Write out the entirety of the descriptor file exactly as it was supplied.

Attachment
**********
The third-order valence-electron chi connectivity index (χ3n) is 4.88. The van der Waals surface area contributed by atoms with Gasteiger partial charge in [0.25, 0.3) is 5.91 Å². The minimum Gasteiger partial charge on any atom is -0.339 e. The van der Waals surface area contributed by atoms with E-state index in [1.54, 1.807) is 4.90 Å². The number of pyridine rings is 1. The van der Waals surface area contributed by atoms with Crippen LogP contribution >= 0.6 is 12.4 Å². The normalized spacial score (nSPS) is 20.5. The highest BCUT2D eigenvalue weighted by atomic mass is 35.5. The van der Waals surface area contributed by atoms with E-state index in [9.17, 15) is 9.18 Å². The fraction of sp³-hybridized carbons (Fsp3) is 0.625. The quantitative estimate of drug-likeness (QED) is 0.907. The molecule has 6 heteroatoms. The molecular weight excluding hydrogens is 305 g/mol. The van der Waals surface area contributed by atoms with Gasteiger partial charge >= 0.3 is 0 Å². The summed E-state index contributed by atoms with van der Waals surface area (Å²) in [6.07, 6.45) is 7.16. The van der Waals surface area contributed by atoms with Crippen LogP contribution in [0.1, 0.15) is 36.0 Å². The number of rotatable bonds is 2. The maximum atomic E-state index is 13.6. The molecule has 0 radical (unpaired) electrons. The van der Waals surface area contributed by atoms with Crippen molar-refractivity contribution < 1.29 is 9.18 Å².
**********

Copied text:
The third-order valence-electron chi connectivity index (χ3n) is 4.88. The van der Waals surface area contributed by atoms with Gasteiger partial charge in [0.25, 0.3) is 5.91 Å². The minimum Gasteiger partial charge on any atom is -0.339 e. The van der Waals surface area contributed by atoms with E-state index in [1.54, 1.807) is 4.90 Å². The number of pyridine rings is 1. The van der Waals surface area contributed by atoms with Crippen LogP contribution >= 0.6 is 12.4 Å². The normalized spacial score (nSPS) is 20.5. The highest BCUT2D eigenvalue weighted by atomic mass is 35.5. The van der Waals surface area contributed by atoms with E-state index in [9.17, 15) is 9.18 Å². The fraction of sp³-hybridized carbons (Fsp3) is 0.625. The quantitative estimate of drug-likeness (QED) is 0.907. The molecule has 6 heteroatoms. The molecular weight excluding hydrogens is 305 g/mol. The van der Waals surface area contributed by atoms with Gasteiger partial charge >= 0.3 is 0 Å². The summed E-state index contributed by atoms with van der Waals surface area (Å²) in [6.07, 6.45) is 7.16. The van der Waals surface area contributed by atoms with Crippen LogP contribution in [0.1, 0.15) is 36.0 Å². The number of rotatable bonds is 2. The maximum atomic E-state index is 13.6. The molecule has 0 radical (unpaired) electrons. The van der Waals surface area contributed by atoms with Crippen molar-refractivity contribution < 1.29 is 9.18 Å².